A third of the park had vanished. This was the unspectacular stamping ground of innumerable lovelorn teenagers. He and Stacey had met here in their early days, smoking, kissing, deepening their relationship. Now…a significant portion was missing. In truth, having negotiated the area every working day for a decade, he didn’t pay much attention to the place. But surely he’d have noticed such a major reconstruction, all the traffic jams and delays involved. Loath to interfere with his timekeeping, he took a swift right around the park…and then his heart punched a hole in his ribs.
The house was there: 96 Cogiter Grove, shielded by tress situated in the condensed section of the park. It stood on a corner, across a lane that simply hadn’t been here previously. The property’s boundaries were demarcated by a tall, unruly picket fence. There was no street-name nearby, and the sale board had gone, too. The house loomed high in sheer daylight, in better condition than it had been yesterday, but still no dream home. The windows were repaired, yet dark and dirty.
And somebody was looking out at him from the top floor.
Martin hadn’t stopped the car, but had slowed down, and when a horn blared in his wake, he was forced to snatch his glance forward and focus on the road. The area was now utterly new to him. His hands shook so violently, and then his legs, that he had to pull over beside a shop he’d never seen before.
Was this the fever? Was he hallucinating? How could everything seem real, and yet so outrageously altered? He stooped for the A-Z in his glove compartment. Here was the index, and then the relevant page: Cogiter Grove had indeed shifted across the city; it was now the only lane above the local park. All the corresponding neighbourhood had changed to accommodate it, and the house’s plot was an empty inked ring. Whatever this meant Martin didn’t dare investigate. All he could contemplate with any rigor was his recollection of the face at the glass: it had been grey and wizened, with two beady sunlit eyes peering inscrutably his way.
He accelerated on, the engine surprising him with its eager speed. Most of the world looked different until he’d travelled a good mile. The imposition of the house had had a knock-on effect, like a supplement of paint integrated into the existing configuration of a complicated canvas. Nearer the city centre, however, the environs grew more familiar…or maybe not. Was the town hall brighter at a distance? Could authorities manage a complete stonewash overnight these days? Whatever the truth was, Martin’s scrutiny was soon denied the sight; a backlog of traffic, fuming toxic shrouds, slowed the saloon to a crawl and time to an inverse achievement in rapidity.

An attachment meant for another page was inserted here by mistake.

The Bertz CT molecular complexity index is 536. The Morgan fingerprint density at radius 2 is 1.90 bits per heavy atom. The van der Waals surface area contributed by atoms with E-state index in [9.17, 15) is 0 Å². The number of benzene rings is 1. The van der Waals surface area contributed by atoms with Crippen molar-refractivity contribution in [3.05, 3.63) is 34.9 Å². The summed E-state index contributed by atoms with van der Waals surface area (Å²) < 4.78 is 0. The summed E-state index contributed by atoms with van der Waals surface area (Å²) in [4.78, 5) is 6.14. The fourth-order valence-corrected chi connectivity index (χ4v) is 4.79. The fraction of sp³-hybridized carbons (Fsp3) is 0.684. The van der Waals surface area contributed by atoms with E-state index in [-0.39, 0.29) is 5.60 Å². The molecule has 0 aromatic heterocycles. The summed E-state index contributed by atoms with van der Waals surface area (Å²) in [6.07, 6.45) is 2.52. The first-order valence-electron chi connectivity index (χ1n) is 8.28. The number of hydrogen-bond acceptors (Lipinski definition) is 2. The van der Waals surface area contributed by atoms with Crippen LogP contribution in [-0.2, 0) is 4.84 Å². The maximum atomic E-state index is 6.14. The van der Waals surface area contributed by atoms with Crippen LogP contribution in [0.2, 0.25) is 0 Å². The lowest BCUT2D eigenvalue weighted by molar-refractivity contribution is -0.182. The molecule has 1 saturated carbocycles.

Damn, he’d be late for work. What was causing the hold-up? He’d reached the car park’s entrance before he saw the police. Had there been an accident? The atmosphere along the streets, where a crowd was gathering, didn’t suggest that. There were contagious smiles, tiny flags waved: the Union Jack in all its garish resplendence. Martin tucked away his vehicle, positioning his permit on the dashboard without thinking. Some habits he could still rely on. He climbed out with his briefcase, trudged down a level, and then across the packed precincts to MP Estates.
He grew more disturbed before reaching the display-box outside. Indeed, once there, it was an incongruous relief to gaze beneath inside and confirm his expectation that the house in Cogiter Grove was no longer on the market. The nearby cathedral announced 9:15 with a single bong. He soon entered the showroom, his head down, hurtling for the corridor to his office. But Sonia stopped him with a rustle of a poster she carried.
“Here it is, sir.”
Sir? He’d never insisted on being addressed in such a formal way. The comment made him feel awkward, as detached from the general run of everyday events as he’d experienced as a teenager. But then he looked up at the wall behind reception…and felt his body shudder.
The familiar shy smiling face of a woman glared back at him from an A3 page, underscored by the words:
PRINCESS DIANA – VISIT TO BRADFORD
26th SEPTEMBER 2013
The sheet had been extracted from the local newspaper. Martin never read this rag, but rarely seemed to be without a tacit knowledge of regional events; something as newsworthy as this would never have escaped him. Muttering a harried response to the beaming Sonia, he retreated along the passage, thinking: Ninety-eight? Ninety-nine? No, much too late. It must have been ninety-seven. He’d always been good at trivia quizzes. Then, blundering into his room, he reached a sickening conclusion: Princess Diana had died in a car accident over fifteen years earlier.
As if to compound Martin’s misery, Jamie Rock was there. He had his feet up on his desk and today’s copy of the Mirror open on his lap. Upon seeing his boss, he redistributed himself, snapping alert with a busyness he’d infrequently seemed to possess. He said, “Hi, old chap. How’s it hanging?”
Martin dropped his briefcase beside the door. “How’s it…? What do you mean?”
He must look as distressed as he felt, because then Jamie was up from his chair, casting aside the folded paper. “Hey, are you okay, man? Here, take it easy.”
“Am I okay? Is that what you meant by – ”